At 0743, USS Erben made a submarine contact and dropped eight depth charges.

At 0945, Independence commenced launching Strike Four consisting of twelve Hellcats and eight Avengers. Strike Four would also be joined by aircraft from Essex and Bunker Hill for additional attacks on Bititu. The eight VC-22 Avengers would each carry four 500 pound AN–MK43 GP bombs. They planned to hit buildings, machine gun emplacements and covered artillery positions. Fighters strafed AA positions near the runway, along the south shore and the pier area. Fighters from another carrier bagged a Pete (5 to 10 miles west of Tarawa).

Map of Tarawa Atoll. Bititu Island (Betio Island) on lower left side of the drawing.

Map of Tarawa Atoll. Bititu Island (Betio Island) on lower left side of the drawing.


During the evening, large groups of Japanese aircraft (30-40 bombers and torpedo planes) approached from 50 miles out to try to locate the fleet. Cruiser and destroyer guns opened up at night when aircraft got close using anti-aircraft fire, but the carrier guns remained silent so gun flashes would not give their positions away to the enemy. It would be a nervous night aboard Independence.

Friday 19 November 1943: DOG DAY (MINUS ONE) TARAWA

Flight Quarters sounded at 0315. At 0435, they commenced launching Strike One, VF-22 flying six Hellcats, 95 miles from Tarawa. The sea was moderate with winds from 105°T, visibility ten miles, ceiling unlimited with two-tenths sky cover. Five minutes later, Strike Two launching commenced. VC-22 launched six Avengers, and VF-6 launched six Hellcats. The targets once again were on Bititu. As on the previous day, aircraft launched from Essex and Bunker Hill would strike their targets at almost the same time.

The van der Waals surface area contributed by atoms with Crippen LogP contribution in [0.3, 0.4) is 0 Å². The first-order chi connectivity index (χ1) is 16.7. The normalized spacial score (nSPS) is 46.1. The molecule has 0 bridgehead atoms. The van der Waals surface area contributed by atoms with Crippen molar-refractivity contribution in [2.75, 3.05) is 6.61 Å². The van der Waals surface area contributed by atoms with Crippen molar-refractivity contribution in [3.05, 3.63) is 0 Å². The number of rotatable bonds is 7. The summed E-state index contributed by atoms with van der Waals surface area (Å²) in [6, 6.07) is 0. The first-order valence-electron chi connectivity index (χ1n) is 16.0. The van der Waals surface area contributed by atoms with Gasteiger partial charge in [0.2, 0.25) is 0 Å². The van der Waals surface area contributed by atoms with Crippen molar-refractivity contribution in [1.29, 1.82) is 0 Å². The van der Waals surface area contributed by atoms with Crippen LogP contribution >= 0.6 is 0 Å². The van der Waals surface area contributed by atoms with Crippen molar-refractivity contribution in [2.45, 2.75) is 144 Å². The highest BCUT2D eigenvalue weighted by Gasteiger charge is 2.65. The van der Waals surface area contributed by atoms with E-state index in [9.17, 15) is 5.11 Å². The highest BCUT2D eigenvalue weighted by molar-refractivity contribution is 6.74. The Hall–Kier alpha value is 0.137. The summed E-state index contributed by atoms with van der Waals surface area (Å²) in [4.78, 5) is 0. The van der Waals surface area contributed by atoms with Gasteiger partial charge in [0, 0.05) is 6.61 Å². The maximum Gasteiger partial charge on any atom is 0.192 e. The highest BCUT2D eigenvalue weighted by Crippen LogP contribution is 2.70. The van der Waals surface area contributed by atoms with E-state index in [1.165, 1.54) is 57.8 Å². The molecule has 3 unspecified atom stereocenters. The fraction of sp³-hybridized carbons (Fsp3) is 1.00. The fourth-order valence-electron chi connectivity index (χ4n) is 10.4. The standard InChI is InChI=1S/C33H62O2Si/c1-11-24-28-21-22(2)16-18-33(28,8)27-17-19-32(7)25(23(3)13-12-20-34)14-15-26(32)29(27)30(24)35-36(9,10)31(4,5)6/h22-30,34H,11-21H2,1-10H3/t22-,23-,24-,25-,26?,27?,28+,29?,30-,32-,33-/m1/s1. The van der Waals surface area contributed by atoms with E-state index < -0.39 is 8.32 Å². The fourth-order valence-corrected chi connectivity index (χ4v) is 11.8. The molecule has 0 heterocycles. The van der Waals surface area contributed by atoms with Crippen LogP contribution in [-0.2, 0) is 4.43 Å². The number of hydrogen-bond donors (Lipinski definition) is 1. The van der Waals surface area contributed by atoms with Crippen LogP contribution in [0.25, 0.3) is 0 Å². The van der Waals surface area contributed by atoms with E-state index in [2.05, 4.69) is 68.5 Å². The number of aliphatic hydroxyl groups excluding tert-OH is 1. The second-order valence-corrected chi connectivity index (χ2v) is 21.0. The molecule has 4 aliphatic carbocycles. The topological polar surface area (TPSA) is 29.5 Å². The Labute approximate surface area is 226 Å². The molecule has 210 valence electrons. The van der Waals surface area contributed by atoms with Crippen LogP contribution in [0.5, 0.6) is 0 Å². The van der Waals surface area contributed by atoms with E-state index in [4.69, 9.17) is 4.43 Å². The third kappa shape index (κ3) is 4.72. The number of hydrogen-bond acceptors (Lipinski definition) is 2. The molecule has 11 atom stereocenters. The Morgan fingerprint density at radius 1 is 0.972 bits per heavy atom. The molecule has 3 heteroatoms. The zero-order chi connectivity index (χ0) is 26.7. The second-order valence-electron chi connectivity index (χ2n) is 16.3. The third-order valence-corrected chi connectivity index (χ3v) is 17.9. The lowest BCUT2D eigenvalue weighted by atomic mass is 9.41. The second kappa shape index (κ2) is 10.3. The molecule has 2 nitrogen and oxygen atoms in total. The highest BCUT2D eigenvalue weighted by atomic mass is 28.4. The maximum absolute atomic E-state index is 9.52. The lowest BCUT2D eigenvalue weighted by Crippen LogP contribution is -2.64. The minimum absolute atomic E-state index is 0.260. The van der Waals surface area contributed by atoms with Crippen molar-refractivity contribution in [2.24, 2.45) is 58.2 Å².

Pilots again strafed buildings and the pier area. Two Avengers returned with AA damage that was repaired aboard the ship.

Bititu (Betio) under attack. The Pier area is in the foreground. (US Navy photo: Scanned by John G. Lambert)

Bititu (Betio) under attack. The Pier area is in the foreground. (US Navy photo: Scanned by John G. Lambert)


At 0616, radar contact was made on a bogey 29 miles from Independence. Four Essex fighters vectored to intercept. They shot down one Betty Bomber 35 miles from Independence.

At 0805, word came to cancel Strike #4 and maintain deck spot for A.S.P. (Anti-Submarine Patrol) and C.A.P. Belly tanks were installed on all Hellcats for extra fuel.

0815. Four F6F Hellcats from VF-22 were scrambled. A bogey was picked up, bearing 163°T, 36 miles. The pilots of all four Hellcats almost immediately dropped their belly tanks after launch and joined up. Vectored by the FDO, they sighted the Betty 25 miles south of Independence. The dark olive drab Betty zeroed in on Independence to deliver a torpedo attack, flying at roughly 200 knots and 1,000’. The two sections of Hellcats maneuvered in from 4,000’ to bracket the twin engine Betty.

Lt. Clement M. Craig made the first high-side run, knocking out the tail gunner. Ens. Edward C. Dale made a similar run from the opposite side of the Betty, which made a diving 90° turn for the water. Dropping quickly to 50 feet above the surface, it released its torpedo, gaining speed as it shed the weight. Ens. Dale, breaking off his run at the last second, barely avoided the water.